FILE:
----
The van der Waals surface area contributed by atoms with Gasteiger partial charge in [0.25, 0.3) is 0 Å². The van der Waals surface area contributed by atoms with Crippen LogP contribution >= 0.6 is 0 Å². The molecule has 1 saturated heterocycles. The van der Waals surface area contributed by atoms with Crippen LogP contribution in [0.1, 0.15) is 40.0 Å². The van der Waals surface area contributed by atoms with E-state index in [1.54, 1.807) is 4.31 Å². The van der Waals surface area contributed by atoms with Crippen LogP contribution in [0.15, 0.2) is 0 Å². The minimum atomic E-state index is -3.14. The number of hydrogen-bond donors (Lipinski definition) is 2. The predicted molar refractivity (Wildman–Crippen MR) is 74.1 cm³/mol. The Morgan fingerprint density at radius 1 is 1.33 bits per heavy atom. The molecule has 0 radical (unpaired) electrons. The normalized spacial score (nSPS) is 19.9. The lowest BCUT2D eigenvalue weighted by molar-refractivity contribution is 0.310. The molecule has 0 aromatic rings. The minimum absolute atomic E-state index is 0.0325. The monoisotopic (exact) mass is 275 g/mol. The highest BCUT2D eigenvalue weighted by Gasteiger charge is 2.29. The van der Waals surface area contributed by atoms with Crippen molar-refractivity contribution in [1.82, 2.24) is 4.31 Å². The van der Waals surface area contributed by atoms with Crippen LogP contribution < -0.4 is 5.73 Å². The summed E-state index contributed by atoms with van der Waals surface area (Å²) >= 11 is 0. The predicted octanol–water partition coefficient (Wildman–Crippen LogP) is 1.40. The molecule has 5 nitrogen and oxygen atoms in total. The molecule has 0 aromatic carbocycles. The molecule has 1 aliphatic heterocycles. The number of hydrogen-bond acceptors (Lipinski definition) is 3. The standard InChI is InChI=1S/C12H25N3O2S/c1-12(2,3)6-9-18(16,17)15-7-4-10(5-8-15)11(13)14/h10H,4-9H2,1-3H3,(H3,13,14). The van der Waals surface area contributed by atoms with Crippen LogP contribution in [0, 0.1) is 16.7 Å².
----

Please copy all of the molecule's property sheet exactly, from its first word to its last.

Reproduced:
The van der Waals surface area contributed by atoms with Gasteiger partial charge in [0.25, 0.3) is 0 Å². The van der Waals surface area contributed by atoms with Crippen LogP contribution >= 0.6 is 0 Å². The molecule has 1 saturated heterocycles. The van der Waals surface area contributed by atoms with Crippen LogP contribution in [0.1, 0.15) is 40.0 Å². The van der Waals surface area contributed by atoms with E-state index in [1.54, 1.807) is 4.31 Å². The van der Waals surface area contributed by atoms with Crippen LogP contribution in [0.15, 0.2) is 0 Å². The minimum atomic E-state index is -3.14. The number of hydrogen-bond donors (Lipinski definition) is 2. The predicted molar refractivity (Wildman–Crippen MR) is 74.1 cm³/mol. The Morgan fingerprint density at radius 1 is 1.33 bits per heavy atom. The molecule has 0 radical (unpaired) electrons. The normalized spacial score (nSPS) is 19.9. The lowest BCUT2D eigenvalue weighted by molar-refractivity contribution is 0.310. The molecule has 0 aromatic rings. The minimum absolute atomic E-state index is 0.0325. The monoisotopic (exact) mass is 275 g/mol. The highest BCUT2D eigenvalue weighted by Gasteiger charge is 2.29. The van der Waals surface area contributed by atoms with Crippen molar-refractivity contribution in [1.82, 2.24) is 4.31 Å². The van der Waals surface area contributed by atoms with Crippen LogP contribution < -0.4 is 5.73 Å². The summed E-state index contributed by atoms with van der Waals surface area (Å²) >= 11 is 0. The predicted octanol–water partition coefficient (Wildman–Crippen LogP) is 1.40. The molecule has 5 nitrogen and oxygen atoms in total. The molecule has 0 aromatic carbocycles. The molecule has 1 aliphatic heterocycles. The number of hydrogen-bond acceptors (Lipinski definition) is 3. The standard InChI is InChI=1S/C12H25N3O2S/c1-12(2,3)6-9-18(16,17)15-7-4-10(5-8-15)11(13)14/h10H,4-9H2,1-3H3,(H3,13,14). The van der Waals surface area contributed by atoms with Crippen LogP contribution in [0, 0.1) is 16.7 Å².